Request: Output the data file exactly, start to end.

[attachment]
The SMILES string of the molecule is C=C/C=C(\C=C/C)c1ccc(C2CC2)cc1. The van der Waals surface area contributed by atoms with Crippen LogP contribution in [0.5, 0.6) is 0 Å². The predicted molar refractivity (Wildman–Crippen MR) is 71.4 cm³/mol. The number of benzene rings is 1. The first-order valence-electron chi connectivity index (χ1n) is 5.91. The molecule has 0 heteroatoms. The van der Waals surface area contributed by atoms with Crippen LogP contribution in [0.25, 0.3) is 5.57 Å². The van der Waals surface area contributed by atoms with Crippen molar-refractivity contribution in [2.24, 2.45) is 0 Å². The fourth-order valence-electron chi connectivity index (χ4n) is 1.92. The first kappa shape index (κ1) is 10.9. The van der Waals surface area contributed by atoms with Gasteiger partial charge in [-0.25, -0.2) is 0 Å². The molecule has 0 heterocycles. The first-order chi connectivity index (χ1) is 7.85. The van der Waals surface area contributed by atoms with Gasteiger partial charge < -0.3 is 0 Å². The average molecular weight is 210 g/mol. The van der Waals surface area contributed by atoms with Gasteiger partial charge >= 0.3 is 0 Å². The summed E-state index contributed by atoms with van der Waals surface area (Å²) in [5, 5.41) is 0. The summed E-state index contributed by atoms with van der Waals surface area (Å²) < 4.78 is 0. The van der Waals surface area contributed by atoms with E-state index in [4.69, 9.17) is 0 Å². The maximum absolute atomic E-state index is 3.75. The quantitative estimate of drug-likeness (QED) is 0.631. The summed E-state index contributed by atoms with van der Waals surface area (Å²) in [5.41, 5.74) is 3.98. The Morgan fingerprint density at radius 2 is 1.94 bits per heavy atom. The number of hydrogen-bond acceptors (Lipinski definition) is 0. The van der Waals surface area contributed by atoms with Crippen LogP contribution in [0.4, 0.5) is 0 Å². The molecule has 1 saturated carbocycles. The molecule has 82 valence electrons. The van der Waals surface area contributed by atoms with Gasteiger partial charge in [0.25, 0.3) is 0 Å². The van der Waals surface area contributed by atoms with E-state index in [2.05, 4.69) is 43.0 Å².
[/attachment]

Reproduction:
The SMILES string of the molecule is C=C/C=C(\C=C/C)c1ccc(C2CC2)cc1. The van der Waals surface area contributed by atoms with Crippen LogP contribution in [0.5, 0.6) is 0 Å². The predicted molar refractivity (Wildman–Crippen MR) is 71.4 cm³/mol. The number of benzene rings is 1. The first-order valence-electron chi connectivity index (χ1n) is 5.91. The molecule has 0 heteroatoms. The van der Waals surface area contributed by atoms with Crippen LogP contribution in [0.25, 0.3) is 5.57 Å². The van der Waals surface area contributed by atoms with Crippen molar-refractivity contribution in [2.24, 2.45) is 0 Å². The fourth-order valence-electron chi connectivity index (χ4n) is 1.92. The first kappa shape index (κ1) is 10.9. The van der Waals surface area contributed by atoms with Gasteiger partial charge in [-0.25, -0.2) is 0 Å². The molecule has 0 heterocycles. The first-order chi connectivity index (χ1) is 7.85. The van der Waals surface area contributed by atoms with Gasteiger partial charge < -0.3 is 0 Å². The average molecular weight is 210 g/mol. The van der Waals surface area contributed by atoms with Gasteiger partial charge >= 0.3 is 0 Å². The summed E-state index contributed by atoms with van der Waals surface area (Å²) in [5, 5.41) is 0. The summed E-state index contributed by atoms with van der Waals surface area (Å²) < 4.78 is 0. The van der Waals surface area contributed by atoms with E-state index in [4.69, 9.17) is 0 Å². The maximum absolute atomic E-state index is 3.75. The quantitative estimate of drug-likeness (QED) is 0.631. The summed E-state index contributed by atoms with van der Waals surface area (Å²) in [5.41, 5.74) is 3.98. The Morgan fingerprint density at radius 2 is 1.94 bits per heavy atom. The number of hydrogen-bond acceptors (Lipinski definition) is 0. The van der Waals surface area contributed by atoms with Crippen LogP contribution in [0.4, 0.5) is 0 Å². The molecule has 1 saturated carbocycles. The molecule has 82 valence electrons. The van der Waals surface area contributed by atoms with Gasteiger partial charge in [0.25, 0.3) is 0 Å². The van der Waals surface area contributed by atoms with E-state index in [2.05, 4.69) is 43.0 Å².